That latter sentence applies to lots of luxury crossovers, but this one, and the GLA, are even more odd. Still, there’s a buyer for everything.

I’d just like to meet them.

Get the latest TTAC e-Newsletter!

37 Comments on “2018 Infiniti QX30 Premium AWD Review – A Comfortable Compact Oddity...”

  • avatar

    Even with your disclaimer – those $US/$CAN prices CAN’T be right.. $US gets you 1.2x $CAN right now.. Prices seem too high in $US.. $37k fully loaded would be a great deal. For $46k, you should get more than a 2.0l/208 hp.

    This, but with the Q50’s 3.0T (even the 300 hp version) for $46k would be great..

  • avatar

    This class of vehicle is a little puzzling to me as well. Sacrifice the dynamics of an actual car, take away the utility of a crossover/SUV and there you have it…..a tall hatchback at a $40k and change price tag to boot. There are certainly more offensive vehicles on the road, but in the price bracket you are into with $46 as tested, a lot of better options seem wide open.

  • avatar

    “Why Infiniti needs a subcompact crossover that shares its platform with the Mercedes-Benz GLA-Class is a mystery that only the folks at Nissan HQ know the answer to.”

    Its no mystery – CUVs sells like crazy, so this is like printing money… just slap a different badge on it and be done.

    What bothers me is non-Infiniti interior, I think the Benz interior (dash, center console, switch gear) isn’t as user friendly as the setup that Infiniti uses throughout their model range.

  • avatar

    “It’s just hard to justify its existence.”

    It’s a doable lease ($380 – $450) on an AWD crossover from a nonAmerican premium brand. That plus “not terrible” was all they were going for.

  • avatar

    Honestly, the only mystery is why it’s taken US buyers decades to recognize that no sedan will ever be practical. Costco, flat-pack furniture, big flat screen TVs and weekend home improvement projects are not new. Kudos to Infiniti for showing the Germans how to make one of these that doesn’t need to be either bland and snooze worthy (Audi) Orangutan backsided (GLA) or frequently identified as a Subaru Forester (X1)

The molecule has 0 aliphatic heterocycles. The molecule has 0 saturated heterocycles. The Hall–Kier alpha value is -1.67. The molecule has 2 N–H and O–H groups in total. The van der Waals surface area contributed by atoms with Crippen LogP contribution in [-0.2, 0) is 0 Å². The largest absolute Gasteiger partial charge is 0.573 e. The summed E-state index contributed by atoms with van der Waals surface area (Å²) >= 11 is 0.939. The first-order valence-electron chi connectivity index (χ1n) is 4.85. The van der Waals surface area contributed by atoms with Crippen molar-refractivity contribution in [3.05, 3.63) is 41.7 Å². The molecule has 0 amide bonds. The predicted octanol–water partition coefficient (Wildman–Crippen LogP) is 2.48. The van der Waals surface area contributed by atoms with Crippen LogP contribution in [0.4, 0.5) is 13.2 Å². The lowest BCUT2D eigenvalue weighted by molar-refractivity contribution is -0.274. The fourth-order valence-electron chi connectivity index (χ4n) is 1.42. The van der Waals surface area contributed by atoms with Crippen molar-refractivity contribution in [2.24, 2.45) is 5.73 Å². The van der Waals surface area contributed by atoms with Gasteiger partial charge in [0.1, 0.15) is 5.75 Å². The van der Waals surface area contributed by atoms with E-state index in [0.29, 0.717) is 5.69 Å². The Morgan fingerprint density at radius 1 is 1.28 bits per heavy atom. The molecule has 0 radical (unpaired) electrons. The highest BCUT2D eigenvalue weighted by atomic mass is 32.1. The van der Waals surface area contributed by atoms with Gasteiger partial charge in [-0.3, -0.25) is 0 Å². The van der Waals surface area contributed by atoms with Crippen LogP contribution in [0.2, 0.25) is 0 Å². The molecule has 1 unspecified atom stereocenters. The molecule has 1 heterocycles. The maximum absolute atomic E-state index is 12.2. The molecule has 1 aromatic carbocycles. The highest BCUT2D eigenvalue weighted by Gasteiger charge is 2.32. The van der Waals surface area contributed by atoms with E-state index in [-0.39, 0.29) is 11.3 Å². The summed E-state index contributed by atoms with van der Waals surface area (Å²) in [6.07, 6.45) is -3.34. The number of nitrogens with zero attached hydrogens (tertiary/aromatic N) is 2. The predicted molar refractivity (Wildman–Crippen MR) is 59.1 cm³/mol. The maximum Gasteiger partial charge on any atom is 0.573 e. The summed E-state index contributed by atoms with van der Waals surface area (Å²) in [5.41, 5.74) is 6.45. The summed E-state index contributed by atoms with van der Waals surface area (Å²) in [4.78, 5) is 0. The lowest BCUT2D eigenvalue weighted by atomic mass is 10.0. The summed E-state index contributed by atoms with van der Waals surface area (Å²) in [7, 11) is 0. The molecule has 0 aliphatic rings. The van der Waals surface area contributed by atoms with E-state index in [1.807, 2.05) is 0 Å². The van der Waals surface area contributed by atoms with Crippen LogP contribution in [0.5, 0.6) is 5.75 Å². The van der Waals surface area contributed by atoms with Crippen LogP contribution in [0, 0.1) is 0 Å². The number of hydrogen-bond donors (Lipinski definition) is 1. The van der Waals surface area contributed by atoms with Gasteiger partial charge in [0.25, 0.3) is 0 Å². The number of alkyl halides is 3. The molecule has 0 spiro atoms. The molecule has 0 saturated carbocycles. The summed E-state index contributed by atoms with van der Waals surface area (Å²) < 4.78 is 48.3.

• 0 avatar

      Cause a decent daily driving experience is more important than hauling yet more crap to one’s domicile.

      • 0 avatar

        This thing has the footprint and height of a run of the mill compact hatchback. How is this thing’s driving experience compromised?

        • 0 avatar

          Floorpan, hence COG, still plenty higher than a Mazda 3, Civic and such. Hence requiring stiffer, choppier suspension to resist body movements. And the elevated hip point magnifies roll and pitch movements compared to a lower hatch.

          Practicality wise, in areas with snow, I can see the purpose of these. New hatches and sedans, in the pursuit of aerodynamics and max fuel efficiency, have so little space between wheel and fender, that it often packs with snow. And their front air dam starts acting as a snow plow with only a few inches of the white stuff on the ground. So, even if the internet has decided that one doesn’t “need” awd to drive on snowwy roads; in practice, the whole CUV package has quite a few advantages. But aside from that, and the fact that in America CUVs are often rated to tow something while hatches are not, hatches still drive better. Obviously so, back to back. And Sedans tend to be better still, due to the added quietness of a closed off truck.

  • avatar

    A couple observations. While it appears that there is some Infiniti style here, for the most part we’re talking about the trim… a flourish of chrome here or there. But in the flesh, this car looks like exactly what it is, a GLA. A quick glance at each and you’d be hard-pressed to tell the difference. (You’d also have a tough time thinking either one wasn’t a Mazda3.) The stylistic similarities can only be beaten by a pair like the Tahoe and Yukon.

    This review alludes to the minds of people at Nissan HQ and I look at this car and have to wonder what they were thinking. When presented with the entire Mercedes Benz lineup did somebody really chose the GLA as the platform they really wanted a piece of? The GLA is probably the worst Mercedes and it’s not even a new platform. I’m not sure that Infiniti couldn’t have built a similar car off the Juke (and they could have started working on that 8 years ago).

  • avatar

    The reason for this is simple – fashion. This is the yappy purse dog of cars.

    It’s kind of dumb and expensive compared to a Golf or a Mazda3, but since when is fashion not dumb and expensive? Look at the shoes women torture themselves with!

  • avatar

    This car is the answer to a question no one asked.

  • avatar

    This hideous pod must be part of Nissan’s Star Wars tie in.

    This just in! TTAC reviews a MonCal MC80 Star Cruiser!

    What an uncanny resemblance.

    (Ok I am done with the satire)

    Seriously though, this thing and its Benz cousin are ugly ducks. Add to that the cost, cramped interior, etc. I dont get it. This class needs to be more squared off to take advantage of the footprint.

  • avatar

    The thing is, I drove it. And I don’t understand how any sober person would buy it? It is minuscule. There is no second row legroom, there is no trunk space. The seat is small and hard. And BTW, Mini Clubman ride feels exactly same – hard. When I drove Mini, it was like, “did I drive this before?”